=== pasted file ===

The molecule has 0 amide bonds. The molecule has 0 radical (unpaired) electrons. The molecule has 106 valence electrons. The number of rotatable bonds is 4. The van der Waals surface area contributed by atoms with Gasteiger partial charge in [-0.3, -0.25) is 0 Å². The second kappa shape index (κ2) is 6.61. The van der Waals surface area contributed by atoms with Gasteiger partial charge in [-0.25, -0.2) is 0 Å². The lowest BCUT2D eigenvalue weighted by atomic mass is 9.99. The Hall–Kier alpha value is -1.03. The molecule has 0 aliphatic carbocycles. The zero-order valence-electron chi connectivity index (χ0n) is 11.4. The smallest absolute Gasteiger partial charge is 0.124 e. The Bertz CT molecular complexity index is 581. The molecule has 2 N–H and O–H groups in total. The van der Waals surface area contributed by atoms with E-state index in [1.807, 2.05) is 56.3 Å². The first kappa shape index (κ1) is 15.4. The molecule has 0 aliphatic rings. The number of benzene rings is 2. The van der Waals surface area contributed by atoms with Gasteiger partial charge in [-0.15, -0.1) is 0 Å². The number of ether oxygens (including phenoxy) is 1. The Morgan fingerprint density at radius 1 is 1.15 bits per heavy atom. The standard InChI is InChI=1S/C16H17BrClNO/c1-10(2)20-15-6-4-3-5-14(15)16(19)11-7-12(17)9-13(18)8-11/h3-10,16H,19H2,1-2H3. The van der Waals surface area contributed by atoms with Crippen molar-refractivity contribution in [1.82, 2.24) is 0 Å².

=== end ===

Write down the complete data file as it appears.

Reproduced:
The molecule has 0 amide bonds. The molecule has 0 radical (unpaired) electrons. The molecule has 106 valence electrons. The number of rotatable bonds is 4. The van der Waals surface area contributed by atoms with Gasteiger partial charge in [-0.3, -0.25) is 0 Å². The second kappa shape index (κ2) is 6.61. The van der Waals surface area contributed by atoms with Gasteiger partial charge in [-0.25, -0.2) is 0 Å². The lowest BCUT2D eigenvalue weighted by atomic mass is 9.99. The Hall–Kier alpha value is -1.03. The molecule has 0 aliphatic carbocycles. The zero-order valence-electron chi connectivity index (χ0n) is 11.4. The smallest absolute Gasteiger partial charge is 0.124 e. The Bertz CT molecular complexity index is 581. The molecule has 2 N–H and O–H groups in total. The van der Waals surface area contributed by atoms with E-state index in [1.807, 2.05) is 56.3 Å². The first kappa shape index (κ1) is 15.4. The molecule has 0 aliphatic rings. The number of benzene rings is 2. The van der Waals surface area contributed by atoms with Gasteiger partial charge in [-0.15, -0.1) is 0 Å². The number of ether oxygens (including phenoxy) is 1. The Morgan fingerprint density at radius 1 is 1.15 bits per heavy atom. The standard InChI is InChI=1S/C16H17BrClNO/c1-10(2)20-15-6-4-3-5-14(15)16(19)11-7-12(17)9-13(18)8-11/h3-10,16H,19H2,1-2H3. The van der Waals surface area contributed by atoms with Crippen molar-refractivity contribution in [1.82, 2.24) is 0 Å².